Navigation Links
Robotics lab helps stroke patients with recovery
Date:12/4/2007

HOUSTON, Dec. 4, 2007 -- Robotics engineers at Rice University are teaming with doctors from Memorial Hermann|TIRR to develop a PC-based system for physical rehabilitation.

"It can take months of physical therapy for stroke patients to regain the use of their limbs," said system architect Marcia O'Malley, director of Rice's Mechatronics and Haptic Interfaces Laboratory (MAHI). "We hope to refine our system to allow patients to recover faster and to allow therapists to more precisely monitor patients' recovery."

O'Malley and Memorial Hermann|TIRR doctors this fall began a two-year study of a prototype rehabilitation system developed at MAHI that uses a joystick to help patients with eye-to-hand coordination. The study involved 16 patients. In one exercise, the patients use the joystick to move an object from one part of the computer screen to another. Like all the systems in O'Malley's lab, the rehab program uses force-feedback technology called "haptics" that allow people to "feel" their environment while they are in virtual reality.

The term "haptic" refers to the perception of touch, and in the prototype rehab system, the joystick is outfitted with motors that push the stick to resist moves in the wrong direction. As a result, the patient's hands are guided along the right path. By repeating the exercise over and over, patients can gradually learn to control the objects on the screen in a smooth, precise way.

"We're interested in measuring how smooth the movements are, compared to what might be optimal," said O'Malley, assistant professor of mechanical engineering and materials science. "The computer can precisely measure how a patient responds to every single exercise. This lets the doctors and physical therapists know exactly what their patient most needs to work on. This precise, measurable feedback provides a great advantage over the subjective evaluations currently in use."

O'Malley said researchers have been using computer-controlled robots for physical rehabilitation since the early 1990s, but so far the technology has been too expensive to use on a large scale. She thinks this will change within the next few years.

O'Malley said patients' enthusiasm for the technology is one reason it's likely to catch on.

"The patients who get a chance to try this tend to get very excited," said O'Malley, who has previously worked with doctors and patients from the Department of Veterans Affairs. "I've been inspired to see how hard patients are willing to work to regain their mobility, and our technology really plays to that strength. The machine never gets tired. It allows them to work as long and as hard as they want."


'/>"/>

Contact: Jade Boyd
jadeboyd@rice.edu
713-348-6778
Rice University
Source:Eurekalert

Related medicine news :

1. Primus Innovations and Health Robotics Launch Strategic Partnership to Accelerate Transformation in Chemotherapy Compounding
2. New male sling procedure helps prostate cancer survivors who suffer from urinary incontinence
3. Direct Anesthetic Infusion Helps Colorectal Cancer Patients
4. Radiation and drug combo helps boost efficacy of lung cancer treatment
5. New Website Helps Women Be Fit, Sexy and in Control!
6. Childs Flu Shot Helps Whole Family
7. Microsoft Helps Developers of Clinical User Interfaces Improve Efficiency, Patient Safety With Free Toolkit
8. Generic prostate drug helps find high-risk cancers early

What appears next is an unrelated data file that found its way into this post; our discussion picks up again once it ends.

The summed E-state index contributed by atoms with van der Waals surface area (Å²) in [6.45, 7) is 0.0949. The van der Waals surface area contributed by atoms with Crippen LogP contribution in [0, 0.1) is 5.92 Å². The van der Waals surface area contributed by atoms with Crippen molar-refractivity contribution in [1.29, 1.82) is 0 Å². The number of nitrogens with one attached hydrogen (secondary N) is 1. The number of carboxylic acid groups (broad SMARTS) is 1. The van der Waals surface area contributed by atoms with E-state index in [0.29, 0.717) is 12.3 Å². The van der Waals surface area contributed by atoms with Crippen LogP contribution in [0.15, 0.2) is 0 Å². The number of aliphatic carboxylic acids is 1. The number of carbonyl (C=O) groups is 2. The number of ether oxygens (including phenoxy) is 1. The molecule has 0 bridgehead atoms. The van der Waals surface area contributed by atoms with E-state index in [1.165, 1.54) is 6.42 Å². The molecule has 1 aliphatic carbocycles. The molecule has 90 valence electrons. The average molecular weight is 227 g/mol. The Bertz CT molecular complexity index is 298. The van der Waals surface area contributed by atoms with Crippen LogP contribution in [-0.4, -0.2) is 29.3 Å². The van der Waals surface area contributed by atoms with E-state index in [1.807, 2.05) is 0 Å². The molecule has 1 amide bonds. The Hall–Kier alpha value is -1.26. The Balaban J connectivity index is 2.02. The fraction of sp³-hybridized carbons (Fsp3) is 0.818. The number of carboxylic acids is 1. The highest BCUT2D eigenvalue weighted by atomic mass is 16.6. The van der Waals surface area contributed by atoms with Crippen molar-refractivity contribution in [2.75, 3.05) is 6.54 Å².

9. Tamoxifen Helps Treat Bipolar Disorder
10. Imaging Software Helps Track, Treat Injured Brains
11. GPS-like technology helps pinpoint best methods for moving injured players
Post Your Comments:
*Name:
*Comment:
*Email:
(Date:2/11/2016)... ... February 11, 2016 , ... Dr. Sadati’s recent feature in ... Along with performing procedures, the magazine also highlights that Dr. Sadati has pioneered ... of the most common procedures he performs is his natural facelift. “As people ...
(Date:2/11/2016)... (PRWEB) , ... February 11, 2016 , ... The president ... DoD Military Health System but would shift more of the cost burden to military ... TRICARE-reform plan laid out in the defense budget as including limited quantifiable benefit fixes ...
(Date:2/11/2016)... ... February 11, 2016 , ... ... and women’s health, is pleased to announce the promotions of Allison Kelly to ... team, Steve Catone to executive vice president of North American capital sales, and ...
(Date:2/11/2016)... Laurel, NJ (PRWEB) , ... February 11, 2016 ... ... announces the call for nominations seeking candidates for the Board of Commissioners. Individuals ... with passion, skills and experience with diversity of clinical practice settings and across ...
(Date:2/11/2016)... , ... February 11, 2016 , ... ... of a master charity program created to assist the people of their local ... closely with nonprofit organizations and community leaders. Their hope is to bring awareness ...
Breaking Medicine News(10 mins):
(Date:2/11/2016)... SAN FRANCISCO , Feb. 11, 2016  Kindred ... focused on saving and improving the lives of pets, ... Technical Section of the New Animal Drug Application (NADA) ... the pivotal field study (KB0120) of Zimeta for the ... by the Company. --> ...
(Date:2/11/2016)... SAN FRANCISCO , Feb. 11, 2016   ... the advancement of new health technologies, announced today " ... outstanding achievements in health tech over the past ten ... For nearly a decade, Health 2.0 has served ... and showcased and connected with thousands of technologies, companies, ...
(Date:2/11/2016)... 11, 2016  MiMedx Group, Inc. (NASDAQ: MDXG ... membrane and other birth tissues, human skin and bone, ... market advanced products and therapies, announced today that it ... Healthcare Conference in New York , ... Michael J. Senken , Chief Financial Officer and ...
Breaking Medicine Technology: